Inauguration thoughts

Dan Gordon and Richard Baehr
As someone who has always looked first at the sports page each morning, 44 is not a new number to respect. 44 was Hank Aaron, who, in my opinion, faced a lot more difficulty and pressure in his quest to break Babe Ruth's record, than Barack Obama faced in his two year quest for the White House. The media served up softballs for candidate Obama, which was certainly not Aaron's experience when he came to bat. Obama has had more good fortune politically than any one politician deserves, starting with the collapse of his opponents in his US Senate race in 2004. But I give Obama credit for taking advantage of the opportunity afforded him the last two years- a billion dollars to campaign with, a fawning media, a huge desire for change in the electorate, and a financial crisis that hit seven weeks before the election. He ran a campaign that was disciplined, and stayed on message, and effectively used the paid staff and volunteers who worked for him in key states. Now the hard part starts. The stock market, which bets on futures, is not buying what Obama is so far selling. Today the market is down over 5%, and cratering into the close. . It is down over 10% since Obama's election on November 4th. There is another run on the big banks- this time Bank of America and Citicorp. To use an analogy of another 44, hall of famer Willie McCovey, to believe that Obama can accomplish a large fraction of what he laid out in his Inaugural Address today, would be a stretch.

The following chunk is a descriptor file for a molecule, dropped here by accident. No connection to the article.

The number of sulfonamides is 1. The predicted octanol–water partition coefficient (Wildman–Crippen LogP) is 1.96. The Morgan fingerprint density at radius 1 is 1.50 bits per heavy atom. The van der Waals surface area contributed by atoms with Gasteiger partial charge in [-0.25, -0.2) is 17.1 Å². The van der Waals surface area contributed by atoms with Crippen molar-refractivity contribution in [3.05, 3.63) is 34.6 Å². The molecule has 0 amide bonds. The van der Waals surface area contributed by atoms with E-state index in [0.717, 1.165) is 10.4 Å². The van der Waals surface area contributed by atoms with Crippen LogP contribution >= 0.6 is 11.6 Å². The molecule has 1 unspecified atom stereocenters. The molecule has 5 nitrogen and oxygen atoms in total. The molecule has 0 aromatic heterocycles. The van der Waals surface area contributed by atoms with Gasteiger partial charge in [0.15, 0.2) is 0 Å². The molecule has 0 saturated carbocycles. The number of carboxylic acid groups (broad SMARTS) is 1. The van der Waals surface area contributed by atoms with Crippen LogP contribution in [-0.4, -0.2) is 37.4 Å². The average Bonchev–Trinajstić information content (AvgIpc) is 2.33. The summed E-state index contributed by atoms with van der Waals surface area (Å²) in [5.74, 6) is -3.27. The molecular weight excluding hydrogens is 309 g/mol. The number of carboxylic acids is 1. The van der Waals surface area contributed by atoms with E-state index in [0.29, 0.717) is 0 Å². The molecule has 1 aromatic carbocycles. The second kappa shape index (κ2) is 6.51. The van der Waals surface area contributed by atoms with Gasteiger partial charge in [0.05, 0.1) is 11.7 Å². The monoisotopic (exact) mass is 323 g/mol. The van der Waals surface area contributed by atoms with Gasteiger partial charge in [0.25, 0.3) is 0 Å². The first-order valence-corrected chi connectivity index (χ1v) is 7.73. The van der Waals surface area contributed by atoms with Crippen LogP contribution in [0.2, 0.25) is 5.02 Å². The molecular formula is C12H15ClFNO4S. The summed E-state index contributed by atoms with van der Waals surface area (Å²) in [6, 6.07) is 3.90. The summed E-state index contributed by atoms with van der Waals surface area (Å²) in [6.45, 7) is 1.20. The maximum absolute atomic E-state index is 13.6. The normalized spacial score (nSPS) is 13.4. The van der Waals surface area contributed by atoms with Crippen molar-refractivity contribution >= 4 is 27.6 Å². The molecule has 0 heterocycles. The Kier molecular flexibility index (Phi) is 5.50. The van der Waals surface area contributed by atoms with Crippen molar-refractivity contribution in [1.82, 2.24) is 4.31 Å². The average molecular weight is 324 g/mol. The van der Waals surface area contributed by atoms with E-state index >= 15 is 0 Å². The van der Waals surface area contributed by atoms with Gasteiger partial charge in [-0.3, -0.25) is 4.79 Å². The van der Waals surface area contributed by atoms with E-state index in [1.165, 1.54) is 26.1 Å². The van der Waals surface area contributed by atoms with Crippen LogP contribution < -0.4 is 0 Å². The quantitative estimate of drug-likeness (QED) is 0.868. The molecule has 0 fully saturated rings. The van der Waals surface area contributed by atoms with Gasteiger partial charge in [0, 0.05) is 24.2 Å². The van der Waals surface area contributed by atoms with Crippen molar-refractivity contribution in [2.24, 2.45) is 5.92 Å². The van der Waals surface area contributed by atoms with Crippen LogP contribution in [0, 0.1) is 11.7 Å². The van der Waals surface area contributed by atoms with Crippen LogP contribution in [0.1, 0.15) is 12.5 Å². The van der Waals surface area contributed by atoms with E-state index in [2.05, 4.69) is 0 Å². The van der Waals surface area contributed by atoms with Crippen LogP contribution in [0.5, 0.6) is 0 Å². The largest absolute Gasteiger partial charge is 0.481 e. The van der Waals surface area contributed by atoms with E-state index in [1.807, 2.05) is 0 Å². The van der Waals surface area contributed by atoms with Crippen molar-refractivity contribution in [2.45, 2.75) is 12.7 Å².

One quick comment on the Inaugural address. Was it only me who noticed that Obama spoke of America as a nation of "Christians and Muslims, Jews and Hindus, and the non-believers", in that order? Usually it is Christians and Jews that get paired, and mentioned first. There are 2-3 times as many Jews as Muslims in America, so alphabetical order and group size do not explain Obama's order. I think this was a throwaway line to make nice to Muslims abroad who do not much like America (or Jews). It was not the only one in the speech. Personally, i do not think America needs to apologize to the Muslim world for our behavior. By my count, under Presidents Clinton and the two Bushes, we have liberated 5 Muslim states- Kuwait, Bosnia, Kosovo, Afghanistan, and Iraq from the likes of Slobodan Milosovic, Saddam Hussein and Mullah Omar. For that we should get gratitude for the blood and treasure we sacrificed. The job is not done in all these places, as Obama will soon learn (campaigning is a lot easier than running the country.)

And finally this: President Obama has reached out to Republicans and particularly to John McCain since the election. He even said a few nice words about George Bush last week, which were little reported. It would have been nice for Obama to show he is big enough to mention Bush on the great stage today and repeat those words. He could have said something about the fact that Bush worked to keep the homeland safe for 7 years since 9/11, or to credit Bush for his work on Aids in Africa. Instead there were thinly veiled attacks on the Bush years. Even a low-life like Jimmy Carter acknowledged his bitter election foe Gerald Ford at his inauguration. it is in fact common to do this. But Obama ran as the anti-Bush, and I think he will need Bush to kick around some more when things do not go swimmingly out of the gate .